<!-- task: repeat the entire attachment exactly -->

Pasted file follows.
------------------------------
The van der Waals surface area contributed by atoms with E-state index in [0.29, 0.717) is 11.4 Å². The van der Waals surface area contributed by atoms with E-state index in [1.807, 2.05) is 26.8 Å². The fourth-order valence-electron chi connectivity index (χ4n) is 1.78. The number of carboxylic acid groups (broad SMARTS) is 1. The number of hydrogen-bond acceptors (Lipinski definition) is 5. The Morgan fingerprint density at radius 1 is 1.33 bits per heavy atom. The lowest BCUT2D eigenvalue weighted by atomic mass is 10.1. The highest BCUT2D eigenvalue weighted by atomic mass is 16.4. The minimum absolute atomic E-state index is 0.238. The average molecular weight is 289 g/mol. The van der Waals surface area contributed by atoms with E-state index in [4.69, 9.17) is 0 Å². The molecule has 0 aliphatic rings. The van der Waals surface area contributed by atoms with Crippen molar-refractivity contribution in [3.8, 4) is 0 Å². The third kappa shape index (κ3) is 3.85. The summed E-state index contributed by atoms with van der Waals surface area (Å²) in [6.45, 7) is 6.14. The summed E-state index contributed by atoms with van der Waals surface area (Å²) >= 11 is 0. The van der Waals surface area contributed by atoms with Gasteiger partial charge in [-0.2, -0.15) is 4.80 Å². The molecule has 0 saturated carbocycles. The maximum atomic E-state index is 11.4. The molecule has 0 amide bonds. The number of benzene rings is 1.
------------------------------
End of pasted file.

The van der Waals surface area contributed by atoms with E-state index in [0.29, 0.717) is 11.4 Å². The van der Waals surface area contributed by atoms with E-state index in [1.807, 2.05) is 26.8 Å². The fourth-order valence-electron chi connectivity index (χ4n) is 1.78. The number of carboxylic acid groups (broad SMARTS) is 1. The number of hydrogen-bond acceptors (Lipinski definition) is 5. The Morgan fingerprint density at radius 1 is 1.33 bits per heavy atom. The lowest BCUT2D eigenvalue weighted by atomic mass is 10.1. The highest BCUT2D eigenvalue weighted by atomic mass is 16.4. The minimum absolute atomic E-state index is 0.238. The average molecular weight is 289 g/mol. The van der Waals surface area contributed by atoms with E-state index in [4.69, 9.17) is 0 Å². The molecule has 0 aliphatic rings. The van der Waals surface area contributed by atoms with Crippen molar-refractivity contribution in [3.8, 4) is 0 Å². The third kappa shape index (κ3) is 3.85. The summed E-state index contributed by atoms with van der Waals surface area (Å²) in [6.45, 7) is 6.14. The summed E-state index contributed by atoms with van der Waals surface area (Å²) >= 11 is 0. The van der Waals surface area contributed by atoms with Gasteiger partial charge in [-0.2, -0.15) is 4.80 Å². The molecule has 0 saturated carbocycles. The maximum atomic E-state index is 11.4. The molecule has 0 amide bonds. The number of benzene rings is 1.